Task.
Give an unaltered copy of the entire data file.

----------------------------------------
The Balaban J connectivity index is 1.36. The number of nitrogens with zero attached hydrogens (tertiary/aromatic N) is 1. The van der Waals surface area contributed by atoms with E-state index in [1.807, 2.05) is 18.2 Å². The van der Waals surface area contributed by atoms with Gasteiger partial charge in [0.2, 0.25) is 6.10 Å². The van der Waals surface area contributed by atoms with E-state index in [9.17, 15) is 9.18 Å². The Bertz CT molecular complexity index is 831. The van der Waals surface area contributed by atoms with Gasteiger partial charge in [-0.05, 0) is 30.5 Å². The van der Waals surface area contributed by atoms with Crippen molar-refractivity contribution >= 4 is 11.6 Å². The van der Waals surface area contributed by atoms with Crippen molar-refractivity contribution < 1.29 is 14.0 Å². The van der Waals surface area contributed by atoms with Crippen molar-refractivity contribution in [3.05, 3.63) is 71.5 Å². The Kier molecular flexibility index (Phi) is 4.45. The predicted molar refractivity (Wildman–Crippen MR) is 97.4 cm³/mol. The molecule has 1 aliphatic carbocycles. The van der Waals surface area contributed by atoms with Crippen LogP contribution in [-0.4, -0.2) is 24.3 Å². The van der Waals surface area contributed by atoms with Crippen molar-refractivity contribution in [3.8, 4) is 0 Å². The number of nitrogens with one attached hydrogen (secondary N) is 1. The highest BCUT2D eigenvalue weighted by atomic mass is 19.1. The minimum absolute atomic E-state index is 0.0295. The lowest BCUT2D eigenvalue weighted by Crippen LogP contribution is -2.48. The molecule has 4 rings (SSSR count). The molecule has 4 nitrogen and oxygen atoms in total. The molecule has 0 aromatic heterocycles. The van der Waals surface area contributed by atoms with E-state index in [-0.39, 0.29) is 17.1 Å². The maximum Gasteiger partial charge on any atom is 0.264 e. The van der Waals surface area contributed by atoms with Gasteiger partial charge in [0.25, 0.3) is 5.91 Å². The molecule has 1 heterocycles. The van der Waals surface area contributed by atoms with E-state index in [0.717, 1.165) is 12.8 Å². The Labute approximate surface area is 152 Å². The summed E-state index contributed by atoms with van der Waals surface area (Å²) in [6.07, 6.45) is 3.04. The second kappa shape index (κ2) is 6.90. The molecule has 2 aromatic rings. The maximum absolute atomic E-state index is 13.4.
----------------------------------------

The Balaban J connectivity index is 1.36. The number of nitrogens with zero attached hydrogens (tertiary/aromatic N) is 1. The van der Waals surface area contributed by atoms with E-state index in [1.807, 2.05) is 18.2 Å². The van der Waals surface area contributed by atoms with Gasteiger partial charge in [0.2, 0.25) is 6.10 Å². The van der Waals surface area contributed by atoms with E-state index in [9.17, 15) is 9.18 Å². The Bertz CT molecular complexity index is 831. The van der Waals surface area contributed by atoms with Gasteiger partial charge in [-0.05, 0) is 30.5 Å². The van der Waals surface area contributed by atoms with Crippen molar-refractivity contribution >= 4 is 11.6 Å². The van der Waals surface area contributed by atoms with Crippen molar-refractivity contribution < 1.29 is 14.0 Å². The van der Waals surface area contributed by atoms with Crippen molar-refractivity contribution in [3.05, 3.63) is 71.5 Å². The Kier molecular flexibility index (Phi) is 4.45. The predicted molar refractivity (Wildman–Crippen MR) is 97.4 cm³/mol. The molecule has 1 aliphatic carbocycles. The van der Waals surface area contributed by atoms with Crippen LogP contribution in [-0.4, -0.2) is 24.3 Å². The van der Waals surface area contributed by atoms with Crippen molar-refractivity contribution in [3.8, 4) is 0 Å². The number of nitrogens with one attached hydrogen (secondary N) is 1. The highest BCUT2D eigenvalue weighted by atomic mass is 19.1. The minimum absolute atomic E-state index is 0.0295. The lowest BCUT2D eigenvalue weighted by Crippen LogP contribution is -2.48. The molecule has 4 rings (SSSR count). The molecule has 4 nitrogen and oxygen atoms in total. The molecule has 0 aromatic heterocycles. The van der Waals surface area contributed by atoms with E-state index in [-0.39, 0.29) is 17.1 Å². The maximum Gasteiger partial charge on any atom is 0.264 e. The van der Waals surface area contributed by atoms with Gasteiger partial charge in [0.25, 0.3) is 5.91 Å². The molecule has 1 heterocycles. The van der Waals surface area contributed by atoms with E-state index in [0.717, 1.165) is 12.8 Å². The Labute approximate surface area is 152 Å². The summed E-state index contributed by atoms with van der Waals surface area (Å²) in [6.07, 6.45) is 3.04. The second kappa shape index (κ2) is 6.90. The molecule has 2 aromatic rings. The maximum absolute atomic E-state index is 13.4.